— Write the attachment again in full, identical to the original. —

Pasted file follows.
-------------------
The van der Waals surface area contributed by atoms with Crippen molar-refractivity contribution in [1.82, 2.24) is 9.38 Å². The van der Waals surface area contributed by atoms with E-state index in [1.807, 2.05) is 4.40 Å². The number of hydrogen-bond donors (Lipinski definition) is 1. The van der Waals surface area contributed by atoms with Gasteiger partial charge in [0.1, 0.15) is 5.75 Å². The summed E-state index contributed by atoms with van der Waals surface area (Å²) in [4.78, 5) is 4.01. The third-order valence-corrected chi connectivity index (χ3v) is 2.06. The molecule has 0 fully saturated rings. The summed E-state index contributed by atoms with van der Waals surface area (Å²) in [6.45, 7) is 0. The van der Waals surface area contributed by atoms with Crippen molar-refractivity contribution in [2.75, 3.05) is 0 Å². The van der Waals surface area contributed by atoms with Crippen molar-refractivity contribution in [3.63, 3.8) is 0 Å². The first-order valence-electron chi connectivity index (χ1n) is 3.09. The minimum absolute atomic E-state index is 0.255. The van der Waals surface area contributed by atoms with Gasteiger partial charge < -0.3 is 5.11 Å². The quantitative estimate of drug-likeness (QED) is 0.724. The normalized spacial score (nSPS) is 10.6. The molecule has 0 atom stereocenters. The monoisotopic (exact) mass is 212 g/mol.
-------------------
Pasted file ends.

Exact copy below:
The van der Waals surface area contributed by atoms with Crippen molar-refractivity contribution in [1.82, 2.24) is 9.38 Å². The van der Waals surface area contributed by atoms with E-state index in [1.807, 2.05) is 4.40 Å². The number of hydrogen-bond donors (Lipinski definition) is 1. The van der Waals surface area contributed by atoms with Gasteiger partial charge in [0.1, 0.15) is 5.75 Å². The summed E-state index contributed by atoms with van der Waals surface area (Å²) in [4.78, 5) is 4.01. The third-order valence-corrected chi connectivity index (χ3v) is 2.06. The molecule has 0 fully saturated rings. The summed E-state index contributed by atoms with van der Waals surface area (Å²) in [6.45, 7) is 0. The van der Waals surface area contributed by atoms with Crippen molar-refractivity contribution in [2.75, 3.05) is 0 Å². The van der Waals surface area contributed by atoms with Crippen molar-refractivity contribution in [3.63, 3.8) is 0 Å². The first-order valence-electron chi connectivity index (χ1n) is 3.09. The minimum absolute atomic E-state index is 0.255. The van der Waals surface area contributed by atoms with Gasteiger partial charge < -0.3 is 5.11 Å². The quantitative estimate of drug-likeness (QED) is 0.724. The normalized spacial score (nSPS) is 10.6. The molecule has 0 atom stereocenters. The monoisotopic (exact) mass is 212 g/mol.